“LASSO is different things to different people. That’s the beauty of it,” says modeler and theoretician Graham Feingold, a research scientist at the Earth System Research Laboratory in Boulder, Colorado, an arm of the National Oceanic and Atmospheric Administration.
LASSO, which he helped launch, “provides a stream of routine cases everybody can run with their models,” says Feingold. His team is using LASSO forcing ensembles to provide scenarios intended to improve how scientists understand aerosol-cloud interactions.
“Having these soundings and forcing data sets made on a routine basis is exceptionally valuable for us,” he says.
Creating LASSO case studies requires collecting SGP data, initializing the models, and then packaging the data with specific observations made on days when shallow clouds are evident.
There will soon be an archive of about 50 such test cases in hand, with plans for hundreds more. As the library develops “it will make it easier to test model behavior,” says LASSO principal investigator William Gustafson, an atmospheric scientist at Pacific Northwest National Laboratory (PNNL).
By automating forcing data sets, “Bill (Gustafson) and company have done a lot of work for us,” says Feingold. He adds that by himself “I would only be able to do a few every year.”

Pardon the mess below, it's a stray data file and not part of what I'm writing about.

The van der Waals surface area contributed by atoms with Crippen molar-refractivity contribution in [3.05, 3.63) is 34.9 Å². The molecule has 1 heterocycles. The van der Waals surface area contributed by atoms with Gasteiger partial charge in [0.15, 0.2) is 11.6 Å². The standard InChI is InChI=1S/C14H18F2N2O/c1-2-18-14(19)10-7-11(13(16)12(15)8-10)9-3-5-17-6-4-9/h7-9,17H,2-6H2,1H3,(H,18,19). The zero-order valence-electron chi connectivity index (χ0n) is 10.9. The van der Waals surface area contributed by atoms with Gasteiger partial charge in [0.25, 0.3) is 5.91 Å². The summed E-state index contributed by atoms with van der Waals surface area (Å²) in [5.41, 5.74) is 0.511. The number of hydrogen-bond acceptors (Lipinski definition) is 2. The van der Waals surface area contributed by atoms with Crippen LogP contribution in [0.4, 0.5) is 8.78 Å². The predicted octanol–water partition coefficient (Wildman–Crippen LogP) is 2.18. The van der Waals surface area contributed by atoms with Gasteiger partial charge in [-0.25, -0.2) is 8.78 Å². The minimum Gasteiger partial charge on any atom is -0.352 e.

Shallow Clouds and Beyond
Shallow cumulus clouds may seem relatively simple, but as with other clouds they are elusive, ephemeral, and hard to estimate at field scales—and are therefore a worthy first target for LASSO. These puffy, rain-free clouds critically affect the Earth’s energy budget, chiefly through modifying albedo, but their small size makes them difficult for global models to represent realistically.
Shallow clouds are a good target for the first phase of LASSO. However, the eventual expansion of LASSO to other cloud regimes is critically important, says Feingold, since a number of common cloud regimes, as represented in models, reflect systematic regional biases (offsets from observations) in cloud radiative forcing.
In a 2009 review article in Nature, Feingold and co-author Bjorn Stevens anticipated the need for something like LASSO. They also identified the cloud regimes “worthy of closer scrutiny”:
- Shallow maritime clouds are numerous, climate-critical, hard to measure, and a possible pathway for regulating planetary albedo. (ARM also has an observatory in the Azores that could someday enable LASSO case studies of maritime clouds.)